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Nigerian Shiites at odds with government

International | Violent clashes between the religious minority and security forces could worsen
by Onize Ohikere
Posted 7/30/19, 03:37 pm

ABUJA, Nigeria—The Nigerian government has declared a minority Shiite group in the country a terror organization, but the group’s members said they are being unfairly persecuted for their faith. The disagreement could trigger a new outburst of conflict in the country.

Islamic Movement in Nigeria (IMN) members took to the streets last week to demand the government release their leader, Ibrahim El Zakzaky. Police officers used tear gas and opened fire on the demonstrators, who responded with petrol bombs and set fire to at least two cars. IMN said at least 20 of its members died. Ibrahim Musa, the group’s spokesman, noted that “more might die in police custody, because there are at least 15 people who are in the detention center with various degrees of bullet wounds, without medication.”

The Federal High Court in Abuja, Nigeria’s capital, banned IMN and declared the group’s activities were “acts of terrorism.” Mohammed Adamu, the inspector-general of police, also ordered officers to beef up security in all states in light of the protests.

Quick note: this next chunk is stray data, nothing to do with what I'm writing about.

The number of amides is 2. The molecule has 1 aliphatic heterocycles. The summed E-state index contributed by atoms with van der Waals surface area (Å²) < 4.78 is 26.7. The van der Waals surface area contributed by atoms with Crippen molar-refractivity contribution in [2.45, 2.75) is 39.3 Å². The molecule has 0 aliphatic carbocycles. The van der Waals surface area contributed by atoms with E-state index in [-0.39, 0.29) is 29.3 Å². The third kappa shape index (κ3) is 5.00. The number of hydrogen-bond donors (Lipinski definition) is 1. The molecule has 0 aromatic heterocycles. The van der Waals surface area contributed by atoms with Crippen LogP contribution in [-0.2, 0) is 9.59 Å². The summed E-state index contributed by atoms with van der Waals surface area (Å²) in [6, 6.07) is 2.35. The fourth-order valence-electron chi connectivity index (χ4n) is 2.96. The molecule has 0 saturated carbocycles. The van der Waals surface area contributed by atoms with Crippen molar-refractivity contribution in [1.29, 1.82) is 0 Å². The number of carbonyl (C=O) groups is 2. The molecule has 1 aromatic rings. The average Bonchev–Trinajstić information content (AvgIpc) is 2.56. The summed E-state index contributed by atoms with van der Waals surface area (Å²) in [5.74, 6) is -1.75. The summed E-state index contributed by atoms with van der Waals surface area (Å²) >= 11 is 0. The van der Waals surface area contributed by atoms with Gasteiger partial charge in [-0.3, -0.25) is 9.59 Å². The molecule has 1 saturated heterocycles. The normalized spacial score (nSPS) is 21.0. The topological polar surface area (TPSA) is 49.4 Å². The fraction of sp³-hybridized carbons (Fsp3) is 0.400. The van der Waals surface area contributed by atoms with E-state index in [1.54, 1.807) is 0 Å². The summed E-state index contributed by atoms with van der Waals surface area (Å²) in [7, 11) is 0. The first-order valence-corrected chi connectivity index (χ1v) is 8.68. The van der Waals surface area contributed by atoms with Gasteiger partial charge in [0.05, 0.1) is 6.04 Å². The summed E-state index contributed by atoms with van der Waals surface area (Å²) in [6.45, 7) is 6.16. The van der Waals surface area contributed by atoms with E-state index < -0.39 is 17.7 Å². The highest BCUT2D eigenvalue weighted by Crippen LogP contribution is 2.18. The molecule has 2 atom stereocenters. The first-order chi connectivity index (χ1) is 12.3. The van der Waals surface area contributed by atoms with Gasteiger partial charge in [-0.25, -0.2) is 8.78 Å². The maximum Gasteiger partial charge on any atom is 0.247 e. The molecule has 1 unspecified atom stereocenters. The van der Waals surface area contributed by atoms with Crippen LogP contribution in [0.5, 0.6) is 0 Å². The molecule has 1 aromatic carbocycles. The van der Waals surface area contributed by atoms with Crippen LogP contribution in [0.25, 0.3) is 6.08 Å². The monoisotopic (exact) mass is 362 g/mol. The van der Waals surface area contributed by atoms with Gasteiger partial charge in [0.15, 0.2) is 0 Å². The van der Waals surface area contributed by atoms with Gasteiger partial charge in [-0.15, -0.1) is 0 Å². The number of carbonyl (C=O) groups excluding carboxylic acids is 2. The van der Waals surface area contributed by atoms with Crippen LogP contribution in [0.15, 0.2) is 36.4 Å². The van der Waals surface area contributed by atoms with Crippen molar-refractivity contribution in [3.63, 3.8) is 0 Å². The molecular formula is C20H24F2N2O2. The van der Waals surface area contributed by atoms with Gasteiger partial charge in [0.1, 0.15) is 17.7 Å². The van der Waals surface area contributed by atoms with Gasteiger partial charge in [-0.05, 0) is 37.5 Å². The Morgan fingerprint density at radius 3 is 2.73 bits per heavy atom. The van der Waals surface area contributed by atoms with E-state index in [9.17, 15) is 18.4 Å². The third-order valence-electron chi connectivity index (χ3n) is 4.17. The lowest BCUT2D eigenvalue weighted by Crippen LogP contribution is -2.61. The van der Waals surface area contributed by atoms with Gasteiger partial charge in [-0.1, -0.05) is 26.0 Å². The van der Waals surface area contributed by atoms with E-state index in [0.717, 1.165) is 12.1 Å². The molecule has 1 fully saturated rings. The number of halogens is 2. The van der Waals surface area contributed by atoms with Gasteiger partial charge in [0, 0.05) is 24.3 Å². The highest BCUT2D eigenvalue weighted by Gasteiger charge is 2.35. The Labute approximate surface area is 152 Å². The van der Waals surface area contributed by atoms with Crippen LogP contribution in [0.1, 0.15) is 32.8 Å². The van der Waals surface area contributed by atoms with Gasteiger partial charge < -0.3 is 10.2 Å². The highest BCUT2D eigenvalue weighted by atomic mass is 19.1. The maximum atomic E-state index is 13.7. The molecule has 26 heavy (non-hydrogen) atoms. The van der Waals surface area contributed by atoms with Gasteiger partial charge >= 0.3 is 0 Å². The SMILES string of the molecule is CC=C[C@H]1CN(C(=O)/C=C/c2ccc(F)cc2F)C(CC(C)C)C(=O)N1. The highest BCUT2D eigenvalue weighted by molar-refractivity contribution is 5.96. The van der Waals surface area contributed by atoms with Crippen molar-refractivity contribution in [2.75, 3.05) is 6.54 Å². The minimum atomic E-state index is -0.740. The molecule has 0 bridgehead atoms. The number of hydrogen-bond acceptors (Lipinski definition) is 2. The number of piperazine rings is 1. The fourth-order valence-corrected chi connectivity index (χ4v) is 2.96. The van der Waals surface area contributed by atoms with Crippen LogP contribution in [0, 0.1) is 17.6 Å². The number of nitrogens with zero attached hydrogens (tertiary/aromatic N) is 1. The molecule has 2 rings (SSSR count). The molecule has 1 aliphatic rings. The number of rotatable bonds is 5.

Half of Nigeria’s population is Muslim, and a majority identify as Sunni. The Shiite minority gained ground after the 1979 revolution in Iran, which mostly was led by Shiites. The Nigerian sect maintains strong ties with Iran, considered the international protector of Shiites, but has denied receiving any funding from the country.

Tensions escalated in 2015 when security forces killed hundreds of Shiite Muslims in an attack on IMN headquarters in Kaduna state and arrested Zakzaky, purportedly in response to an assassination attempt on a general. An inquiry by the Kaduna state government concluded the Nigerian military killed and buried 347 members of the group in mass graves. The government refused to obey a 2016 court order for Zakzaky’s release and instead brought more charges against him.

Akinola Olojo, a senior researcher with the Institute for Security Studies in South Africa, warned the government’s response so far could further escalate the situation. He called on officials to consider the constructive role of mediation and also respect the court order for Zakzaky’s release.